________________ CM . . . . Volume XIII Number 1 . . . . September 1, 2006

cover A is for Ampe: An Alphabet Book from Ghana.

Kathy Knowles. Photos by Bruce Hildebrand & Kathy Knowles.
Winnipeg, MB: Osu Children’s Library Fund (188 Montrose St., R3M 3M7), 2006.
32 pp., pbk., $10.00.
ISBN 0-9780156-0-6.

Subject Headings:
English language-Alphabet-Juvenile literature.
Alphabet books.
Ghana-Pictorial works-Juvenile literature.

Preschool-grade 1 / Ages 3-6.

Review by Dave Jenkinson.

**** /4

A is for Ampe: An Alphabet Book from Ghana is a must-add book for youngsters’ home libraries as well as a must-purchase by day cares, kindergartens, early years classrooms and the children’s section of public libraries.

internal art

     In this well-designed alphabet book, the entire alphabet, in upper case, runs across the top of each page which has the focused-upon letter being presented in bolded, larger print. At the bottom of the page, the upper case letter appears in one corner and the lower case in the other. In between is the very brief text which follows a simple, standard pattern, eg. “D is for drum” or “T is for twins.” The objects used to represent the letters can be found in Hildebrand’s and Knowles’ full colour photos which occupy most of each page. Children will encounter the familiar, such as “E is for eggs” and “U is for umbrella,” but, as the short title indicates, they will also meet many new words. Hopefully, those adults who will be sharing this book with pre-readers will have, themselves, first read the book so that they will have discovered at the book’s conclusion the “Glossary of Ghanaian Words” in which Knowles, in addition to providing, where needed, a pronunciation guide, has explained eight Ghanaian terms, including the title’s “Ampe [AHM-pay}: A challenging game, usually played by girls, which involves jumping and clapping. The leading player tries to beat her opponent by the tactical placement of her left or right foot.”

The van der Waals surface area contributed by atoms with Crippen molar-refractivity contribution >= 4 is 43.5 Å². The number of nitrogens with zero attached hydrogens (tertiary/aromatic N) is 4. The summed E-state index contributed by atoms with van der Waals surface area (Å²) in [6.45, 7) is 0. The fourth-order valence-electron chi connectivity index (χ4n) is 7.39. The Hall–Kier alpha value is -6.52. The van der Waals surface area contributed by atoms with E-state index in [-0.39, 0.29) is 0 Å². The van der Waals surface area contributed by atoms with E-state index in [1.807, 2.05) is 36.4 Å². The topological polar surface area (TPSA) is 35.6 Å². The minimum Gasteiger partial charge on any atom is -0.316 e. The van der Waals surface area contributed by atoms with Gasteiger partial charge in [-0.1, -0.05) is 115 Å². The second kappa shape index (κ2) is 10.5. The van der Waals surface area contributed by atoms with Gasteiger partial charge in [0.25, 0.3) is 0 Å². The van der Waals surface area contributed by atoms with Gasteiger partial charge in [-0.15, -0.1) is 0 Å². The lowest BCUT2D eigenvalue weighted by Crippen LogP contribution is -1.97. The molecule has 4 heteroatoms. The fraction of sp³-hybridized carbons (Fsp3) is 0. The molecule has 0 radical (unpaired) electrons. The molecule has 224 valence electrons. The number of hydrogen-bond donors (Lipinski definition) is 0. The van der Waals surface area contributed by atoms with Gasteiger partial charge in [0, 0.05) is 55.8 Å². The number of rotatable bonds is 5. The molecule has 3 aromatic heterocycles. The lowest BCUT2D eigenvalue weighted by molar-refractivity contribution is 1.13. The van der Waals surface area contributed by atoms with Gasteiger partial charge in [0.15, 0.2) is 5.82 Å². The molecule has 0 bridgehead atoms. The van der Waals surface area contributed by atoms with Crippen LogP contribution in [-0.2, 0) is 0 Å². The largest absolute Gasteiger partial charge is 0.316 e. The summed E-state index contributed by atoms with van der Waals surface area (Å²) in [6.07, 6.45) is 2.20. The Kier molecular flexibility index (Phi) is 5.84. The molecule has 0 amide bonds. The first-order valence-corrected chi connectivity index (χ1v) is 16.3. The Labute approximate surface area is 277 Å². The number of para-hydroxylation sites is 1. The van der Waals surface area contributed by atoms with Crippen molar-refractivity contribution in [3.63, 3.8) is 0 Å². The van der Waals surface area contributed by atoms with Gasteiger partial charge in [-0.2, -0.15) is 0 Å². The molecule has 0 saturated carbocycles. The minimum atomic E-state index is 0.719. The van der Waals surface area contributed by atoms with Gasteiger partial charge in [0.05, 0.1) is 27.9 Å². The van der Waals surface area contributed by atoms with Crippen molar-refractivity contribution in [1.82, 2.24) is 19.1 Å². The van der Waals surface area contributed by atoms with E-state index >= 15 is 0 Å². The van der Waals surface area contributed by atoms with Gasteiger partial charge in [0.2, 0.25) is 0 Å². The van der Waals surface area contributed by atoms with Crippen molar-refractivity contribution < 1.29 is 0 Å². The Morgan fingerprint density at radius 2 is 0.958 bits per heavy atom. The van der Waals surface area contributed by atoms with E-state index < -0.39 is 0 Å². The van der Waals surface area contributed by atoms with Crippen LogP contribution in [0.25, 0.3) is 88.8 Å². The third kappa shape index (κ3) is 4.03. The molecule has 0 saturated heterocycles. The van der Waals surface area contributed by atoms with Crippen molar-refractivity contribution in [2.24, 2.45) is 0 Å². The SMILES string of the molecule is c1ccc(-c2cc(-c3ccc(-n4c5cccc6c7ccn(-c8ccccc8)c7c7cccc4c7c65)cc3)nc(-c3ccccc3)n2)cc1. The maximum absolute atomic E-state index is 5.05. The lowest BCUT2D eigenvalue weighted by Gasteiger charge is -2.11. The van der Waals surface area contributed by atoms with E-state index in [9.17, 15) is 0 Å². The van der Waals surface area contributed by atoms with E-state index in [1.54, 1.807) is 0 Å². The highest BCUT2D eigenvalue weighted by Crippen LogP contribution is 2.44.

Despite children’s encountering a bit of the familiar in the photos, the pictures’ backgrounds, along with the people’s dress, clearly remind youngsters that the book’s setting is not Canada. Even the commonplace, “H is for honey,” assumes a new appearance when, in liquid form, it appears in recycled bottles. In the main, Hildebrand’s and Knowles’ photos do a fine job in visually representing letters’ items, but occasionally cropping or choice of perspective, as occurs with, for example, “N is for net” or “X is for xylophone,” may challenge younger readers to “see” and/or recognize what they are supposed to looking at. As well, younger non-readers may need adult assistance in focusing on unfamiliar things, such as “K is for kenkey” and even “C is for cocoa” as their experience with the latter is likely limited to the processed product, not the raw bean. The placement of the girl’s hands in “R is for reading” suggests that she is reading Braille, but the photo lacks sufficient detail for its viewers to see the raised dot letters. However, these are minor quibbles in this concept book which takes youngsters out of their familiar home setting while contributing to their learning the alphabet.

     Profits from the sale of this book will support the Osu Children’s Library Fund, “an organization that promotes the joy of reading for al in Africa.” See www.osuchildrenslibraryfund.ca for more information.

Highly Recommended.

Dave Jenkinson teaches courses in children’s and YA literature at the Faculty of Education, the University of Manitoba.


To comment on this title or this review, send mail to cm@umanitoba.ca.

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